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The Recall System Is “completely Broken”

The Recall System is “Completely Broken” Injuries and Wrongful Deaths

Defective recalled tires that should have pulled from service often remain on the road, causing crashes, injuries and deaths. A broken tire recall system is to blame. How do recalled tires stay on the road? How do recalled tires stay l on the road?

Why Have Recalled Michelin Tires Caused Injuries and Wrongful Deaths?

Fatal Church Bus Crash in Florida

In February 2014, a 15-passenger van owned by the First Baptist Church of New Port Richey, Florida, was headed north on its way to a church camp in Covington, Georgia, when the left-rear tire suffered a catastrophic tread separation the vehicle became uncontrollable. The vehicle, carrying three adults and seven children, spun off the roadway and rolled over, ejecting two children, the driver and an adult passenger. The seven children sustained a variety of injuries; the ejected adults did not survive the crash.

An investigation by the National Transportation Safety Board (NTSB) discovered that the failed tire, a Michelin- manufactured BF Goodrich Commercial T/A all-season radial tire, had been recalled all in July 2012, but church officials had never received the recall notice. The church van had been serviced by Sam’s Club, where the two rear tires were purchased, four months after the recall, but the tire technician did not notify the church that the van contained a recalled Michelin tire. In addition, the church official who bought the tire told NTSB investigators that the vendor did not provide him with a tire registration card. The NTSB deemed the tire’s failure the probable cause of the crash.
The Recall System is “Completely Broken”

This crash could have been prevented, but for a recall system that is “completely broken,” according to Dr. Robert Molloy, director of the NTSB’s Office of Highway Safety. In October 2015, the NTSB issued a special report that examined the tire safety issues, including the ineffective tire recall system. According to the NTSB, only one in five defective tires is taken out of service through the recall process.

Independent Tire Dealers Do Not Need to Register Tires with Manufacturers

The special tire safety report identified several gaps in the tire registration process – the critical link between a tire manufacturer and tire owner during a recall. For example, independent tire dealers are not required to register tires they sell with the manufacturers who built them. They are only required to provide the customer with a tire registration form. The Tire Industry Association (TIA), which represents 7,000 members in the retail and retread industry, admitted to the NTSB that only a small percentage of tires sold by independent dealers are ever registered.

Recall Notices Do Not Always Reach the Intended Person

The NTSB’s special tire safety report also noted problems with obtaining accurate tire and purchaser information. The Tire Identification Number, an alpha-numeric code which manufacturers use to identify which lots of tires are being recalled, is often mis-transcribed by busy tire sellers. Recall notices are sent to the address of the first purchaser. If the first owner moves and doesn’t update his registration information, or if tire or vehicle was purchased secondhand, a safety recall notice may never reach the consumer.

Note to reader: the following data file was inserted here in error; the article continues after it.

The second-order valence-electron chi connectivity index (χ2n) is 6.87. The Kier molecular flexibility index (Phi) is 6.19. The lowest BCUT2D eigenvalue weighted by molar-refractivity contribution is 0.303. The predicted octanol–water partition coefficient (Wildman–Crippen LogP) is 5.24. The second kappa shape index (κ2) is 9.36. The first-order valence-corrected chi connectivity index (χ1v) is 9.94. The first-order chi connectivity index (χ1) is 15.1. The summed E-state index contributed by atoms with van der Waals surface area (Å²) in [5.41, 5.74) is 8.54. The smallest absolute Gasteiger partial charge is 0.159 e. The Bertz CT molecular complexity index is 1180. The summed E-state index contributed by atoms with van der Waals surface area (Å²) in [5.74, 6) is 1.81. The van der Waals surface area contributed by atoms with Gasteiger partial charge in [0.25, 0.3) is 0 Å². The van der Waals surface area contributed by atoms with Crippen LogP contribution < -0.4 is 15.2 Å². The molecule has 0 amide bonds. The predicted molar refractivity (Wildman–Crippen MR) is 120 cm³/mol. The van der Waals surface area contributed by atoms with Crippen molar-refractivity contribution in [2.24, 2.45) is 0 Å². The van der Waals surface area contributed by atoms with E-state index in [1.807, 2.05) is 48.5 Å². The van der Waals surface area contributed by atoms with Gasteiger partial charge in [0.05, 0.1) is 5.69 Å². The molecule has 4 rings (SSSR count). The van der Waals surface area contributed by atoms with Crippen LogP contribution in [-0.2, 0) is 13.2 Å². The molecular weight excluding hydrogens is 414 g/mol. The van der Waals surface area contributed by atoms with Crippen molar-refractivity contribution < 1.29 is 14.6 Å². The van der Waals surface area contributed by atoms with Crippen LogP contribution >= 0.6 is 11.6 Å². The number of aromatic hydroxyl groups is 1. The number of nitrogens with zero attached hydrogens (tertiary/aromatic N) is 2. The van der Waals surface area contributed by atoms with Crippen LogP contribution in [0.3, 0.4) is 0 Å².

Michelin Recall Affects Over One Million Vehicles

In 2013, Michelin issued a massive recall affecting 1.2 million light truck tires prone to developing a tread separation, often preceded by a ride vibration or irregular wear. A tread separation can lead to rapid air loss and a loss of vehicle control or a vehicle crash.

How Do I Check If My Tires Have Been Recalled?

You can check to determine if your tires are part of a recall using:

  • NHTSA Tire Recall Lookup: You can check for recalls against the brand name and tire size on the NHTSA Tire Recall site. (Learn more about how to read tire size here.)
  • U.S. Tire Manufacturers Association: The USTMA provides a Tire Recall Lookup tool covering tires made by its member manufacturers. USTMA’s tool allows you to check for recalls using the Tire Identification Number, also called the DOT number. The recall lookup covers the following manufacturers: 
    • Bridgestone
    • Continental
    • Cooper
    • Giti
    • Goodyear
    • Hankook
    • Kumho
    • Michelin
    • Pirelli
    • Sumitomo
    • Toyo
    • Yokohama

Contact a Defective Tire Lawyer Today to Discuss Your Case

If you or a loved one was injured or killed in a crash involving a defective tire, contact a product liability attorney for legal assistance. Whether or not the tire was subject to recall, a manufacturing defect may be responsible for your injuries.

You may have the right to seek compensation for your injuries. But you will need evidence from the scene of the crash, including the defective tire or tire tread. Contact a product liability attorney as soon as possible after a tire failure incident to get help identifying evidence to support your case.

Newsome Melton handles complex civil litigation cases to help injured consumers seek justice. Call 888-808-5977 to schedule your free case evaluation today.

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